Professional Comment

How Hospitality Businesses Can Weather The Economic Headwinds

By Rosalind Catto, business advisory partner and Head of Hospitality and Tourism, Johnston Carmichael (  

It’s been a stormy start to the year, and the economic headwinds haven’t been any more forgiving.

The hospitality sector has shown remarkable resilience in recent years but even the most buoyant businesses are likely to feel squeezed on all fronts as we march further into 2024.

Not only are they facing increased borrowing costs, energy price increases, staff shortages coupled with increased wage costs and increases in direct food and drink costs, the cost-of-living crisis has led to a decline in bookings and consumer spend.

Businesses that have navigated their way successfully through the past of couple of years, have done so by being on the front foot, by remaining agile enough to adapt their businesses to manage these turbulent conditions.

Key to this is having access to current and regular financial information. Whether prepared internally by the business or outsourced to an accountant, this will information allow the business to monitor their profit and loss, cash flow and vitally track its key performance indicators (KPIs).

KPIs for the hospitality industry will vary depending on the individual business but keeping track of KPI data, for example, revenue, occupancy or food and beverage sales will allow a business to make effective decisions based on previous performance and identify the various factors that affect the business’s performance. Having the knowledge to quickly adapt pricing for room rates, menus and products is key to remaining profitable in this ever-changing economy.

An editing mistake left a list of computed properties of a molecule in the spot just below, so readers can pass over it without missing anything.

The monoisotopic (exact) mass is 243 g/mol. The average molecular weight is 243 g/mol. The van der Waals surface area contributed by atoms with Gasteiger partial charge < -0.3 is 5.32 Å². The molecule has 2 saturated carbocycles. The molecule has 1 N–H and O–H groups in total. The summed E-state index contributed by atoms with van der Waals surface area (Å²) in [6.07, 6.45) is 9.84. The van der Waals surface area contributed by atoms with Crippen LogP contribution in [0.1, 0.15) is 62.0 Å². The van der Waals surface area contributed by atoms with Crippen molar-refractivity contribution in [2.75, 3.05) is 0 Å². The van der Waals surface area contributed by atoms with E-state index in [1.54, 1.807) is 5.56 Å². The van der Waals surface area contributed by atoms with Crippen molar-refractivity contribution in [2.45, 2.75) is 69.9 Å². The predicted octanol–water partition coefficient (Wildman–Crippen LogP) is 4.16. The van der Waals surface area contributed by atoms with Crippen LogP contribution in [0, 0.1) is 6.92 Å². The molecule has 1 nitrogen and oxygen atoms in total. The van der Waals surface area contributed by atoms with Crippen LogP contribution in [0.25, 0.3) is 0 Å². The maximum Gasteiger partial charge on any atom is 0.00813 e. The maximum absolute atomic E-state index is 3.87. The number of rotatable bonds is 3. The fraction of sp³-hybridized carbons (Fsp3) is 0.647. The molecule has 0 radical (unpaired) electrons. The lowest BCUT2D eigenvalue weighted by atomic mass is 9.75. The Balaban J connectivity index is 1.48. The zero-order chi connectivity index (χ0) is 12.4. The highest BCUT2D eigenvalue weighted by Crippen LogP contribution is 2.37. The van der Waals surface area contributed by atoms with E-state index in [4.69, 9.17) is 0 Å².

Faced with what seems an inevitable ongoing reduction in demand across the sector, keeping the consumer offering fresh and appealing, with friendly and knowledgeable service is key. The more successful businesses are those who have been innovative with their offering and tried new things, including food and drink themes, menu variations and entertainment. Some of these do take modest additional investment and a degree of risk when cash is tight, but often the greater risk in challenging times lies in standing still.

Engaging with stakeholders is vital to gauge performance. Regular consumer and staff feedback can help inform modifications to service offerings, with the added benefit of enhancing engagement and loyalty. External professional advisers with sector expertise can also be used as a sounding board for potential new ideas, looking at “what if?” scenarios that can make the critical difference in key decisions.

Every business has its own unique challenges dependent on how it is set-up financially but crucial for most businesses is to:
• Review the operating model during the off season and seek to minimise costs as much as possible but not to the extent that they cannot meet demand later in the year.
• Critically, engage with their suppliers and creditors. This might require agreeing delayed payment terms but with full disclosure about the current situation and future prospects.
• On longer term debt – are there options for repayment holidays or consider refinancing.
• Cash flow forecasting is critical to allow above decisions to be made.